US: Time limited for diplomatic solution on Iran

Important that Tehran understands the whole world stands behind UN decisions that Iran is violating, White House says ahead of Istanbul talks.

April 9, 2012 23:14
1 minute read.
Workers move fuel rod at Isfahan Uranium Facility

Workers move fuel rod in Isfahan R 311. (photo credit: REUTERS/ Caren Firouz)


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The White House emphasized on Monday that time is limited for Iran to respond to international demands regarding its alleged nuclear weapons program.

"Time is not infinite" for talks between Iran and the West, White House Press Secretary Jay Carney said. He added, however, that there is still enough time to reach a diplomatic solution and that the upcoming talks in Istanbul carried much importance.

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Carney added that it was was important that Iran understood that the whole world stands behind the UN decisions that Iran is violating. "Our position is clear, Iran must meet its international obligations and stop enriching uranium," Carney stressed.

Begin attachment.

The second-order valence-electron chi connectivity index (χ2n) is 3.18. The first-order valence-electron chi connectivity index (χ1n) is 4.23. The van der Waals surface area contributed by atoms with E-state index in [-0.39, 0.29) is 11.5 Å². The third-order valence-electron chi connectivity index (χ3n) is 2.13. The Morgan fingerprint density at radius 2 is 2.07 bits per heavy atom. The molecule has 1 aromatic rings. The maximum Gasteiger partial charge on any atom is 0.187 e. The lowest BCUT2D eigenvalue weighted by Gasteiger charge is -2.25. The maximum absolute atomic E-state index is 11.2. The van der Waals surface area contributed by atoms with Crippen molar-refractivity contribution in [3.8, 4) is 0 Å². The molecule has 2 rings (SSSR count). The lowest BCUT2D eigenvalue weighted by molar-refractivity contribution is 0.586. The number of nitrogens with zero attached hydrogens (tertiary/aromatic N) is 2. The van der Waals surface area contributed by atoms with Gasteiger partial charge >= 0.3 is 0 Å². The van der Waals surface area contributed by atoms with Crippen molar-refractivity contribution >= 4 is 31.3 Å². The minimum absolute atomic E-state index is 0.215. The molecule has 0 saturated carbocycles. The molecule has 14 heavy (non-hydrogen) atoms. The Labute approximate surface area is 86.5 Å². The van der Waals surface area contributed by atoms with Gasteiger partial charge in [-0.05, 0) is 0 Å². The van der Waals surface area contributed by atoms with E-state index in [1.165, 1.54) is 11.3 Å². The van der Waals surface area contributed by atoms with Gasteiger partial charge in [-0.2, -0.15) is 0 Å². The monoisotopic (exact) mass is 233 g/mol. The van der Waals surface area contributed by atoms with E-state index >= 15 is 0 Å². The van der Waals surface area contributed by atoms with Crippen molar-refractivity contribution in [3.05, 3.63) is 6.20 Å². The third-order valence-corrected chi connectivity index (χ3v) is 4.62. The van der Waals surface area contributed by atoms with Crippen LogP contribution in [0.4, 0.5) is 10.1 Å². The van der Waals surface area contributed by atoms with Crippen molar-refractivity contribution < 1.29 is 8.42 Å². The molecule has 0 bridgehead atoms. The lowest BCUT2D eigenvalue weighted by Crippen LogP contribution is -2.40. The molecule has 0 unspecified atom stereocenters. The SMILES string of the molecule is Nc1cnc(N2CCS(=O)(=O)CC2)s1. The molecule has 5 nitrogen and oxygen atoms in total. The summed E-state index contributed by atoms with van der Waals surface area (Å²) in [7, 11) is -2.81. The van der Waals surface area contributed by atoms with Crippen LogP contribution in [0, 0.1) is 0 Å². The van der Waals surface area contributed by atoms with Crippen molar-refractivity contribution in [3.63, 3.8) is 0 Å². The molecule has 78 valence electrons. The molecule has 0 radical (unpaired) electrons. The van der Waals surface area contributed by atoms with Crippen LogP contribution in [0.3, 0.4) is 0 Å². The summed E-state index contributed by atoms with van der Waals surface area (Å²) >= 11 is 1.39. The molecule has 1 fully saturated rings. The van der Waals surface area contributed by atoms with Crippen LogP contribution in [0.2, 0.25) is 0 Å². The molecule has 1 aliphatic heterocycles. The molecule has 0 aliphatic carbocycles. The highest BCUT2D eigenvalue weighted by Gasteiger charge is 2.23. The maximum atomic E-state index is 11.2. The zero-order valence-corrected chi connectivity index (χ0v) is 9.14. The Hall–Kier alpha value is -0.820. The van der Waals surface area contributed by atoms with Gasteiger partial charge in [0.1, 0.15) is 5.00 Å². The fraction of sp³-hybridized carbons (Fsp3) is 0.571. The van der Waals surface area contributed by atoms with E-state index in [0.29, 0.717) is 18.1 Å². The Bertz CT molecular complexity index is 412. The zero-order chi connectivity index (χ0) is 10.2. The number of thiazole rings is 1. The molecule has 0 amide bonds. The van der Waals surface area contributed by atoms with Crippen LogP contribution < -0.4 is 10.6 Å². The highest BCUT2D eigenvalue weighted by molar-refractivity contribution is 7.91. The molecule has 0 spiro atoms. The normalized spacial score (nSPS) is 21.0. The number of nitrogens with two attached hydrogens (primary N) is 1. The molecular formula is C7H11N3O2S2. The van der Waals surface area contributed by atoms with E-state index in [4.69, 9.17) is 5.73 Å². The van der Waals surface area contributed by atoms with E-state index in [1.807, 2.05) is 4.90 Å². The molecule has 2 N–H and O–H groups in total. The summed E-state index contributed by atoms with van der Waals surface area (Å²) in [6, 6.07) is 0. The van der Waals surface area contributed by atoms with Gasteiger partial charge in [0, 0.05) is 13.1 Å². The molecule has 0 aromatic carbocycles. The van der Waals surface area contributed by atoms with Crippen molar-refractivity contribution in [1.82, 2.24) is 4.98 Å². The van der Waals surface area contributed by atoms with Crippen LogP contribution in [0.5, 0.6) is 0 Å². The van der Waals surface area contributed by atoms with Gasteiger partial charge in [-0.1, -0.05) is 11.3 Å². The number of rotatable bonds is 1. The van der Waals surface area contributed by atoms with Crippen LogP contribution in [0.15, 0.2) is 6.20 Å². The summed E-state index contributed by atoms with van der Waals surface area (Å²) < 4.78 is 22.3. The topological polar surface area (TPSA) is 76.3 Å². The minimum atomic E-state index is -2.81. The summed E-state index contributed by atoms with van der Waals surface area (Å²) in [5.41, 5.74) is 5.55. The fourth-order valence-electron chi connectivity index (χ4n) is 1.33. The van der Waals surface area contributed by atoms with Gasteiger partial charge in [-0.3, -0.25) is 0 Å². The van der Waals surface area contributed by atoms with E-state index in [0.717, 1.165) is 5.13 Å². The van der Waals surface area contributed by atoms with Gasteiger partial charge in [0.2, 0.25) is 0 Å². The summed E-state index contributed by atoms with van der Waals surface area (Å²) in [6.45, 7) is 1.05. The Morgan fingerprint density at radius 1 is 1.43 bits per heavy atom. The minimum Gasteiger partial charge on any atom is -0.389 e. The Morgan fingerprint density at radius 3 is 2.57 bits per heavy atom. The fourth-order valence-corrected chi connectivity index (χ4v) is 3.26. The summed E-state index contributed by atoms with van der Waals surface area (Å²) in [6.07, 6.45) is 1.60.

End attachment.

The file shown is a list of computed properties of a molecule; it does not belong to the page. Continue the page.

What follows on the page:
Earlier Monday, Iran's Atomic Energy Agency chief Fereydoon Abbasi-Davani said that the country would carry out 20 percent uranium enrichment "just for its own needs" and not beyond that, the state-owned IRNA news agency reported Monday.

The nuclear chief said in an interview with state TV on Sunday night that Iran wanted to stockpile the more enriched fuel after it had produced enough, and afterwards would enrich to lower levels.

Abbasi-Davani added that enrichment beyond 20% was not part of the country's long term nuclear goal, IRNA reported.

Iran claims its nuclear program is peaceful, but Israel and the West fear that the Islamic Republic is seeking to build a nuclear bomb, which would require uranium enriched to 90%.


Abbasi added that perhaps this year Iran might build a research reactor for medical isotopes, should the Iranian parliament approve the budget, and that if so the remaining fuel might be used there.

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In the past, Iran has said it is producing the 20% enriched fuel to replenish a small nuclear reactor in Teheran that is used to make medical isotopes.

The atomic energy agency chief said that Iran had begun production of 'virtual' (non-uranium) fuel destined for its Arak heavy water nuclear plant, adding that the Islamic Republic had not undertaken its achievements in virtual fuel and in the creation of a small-scale fuel assembly for "propaganda purposes."

Joanna Paraszczuk contributed to this report

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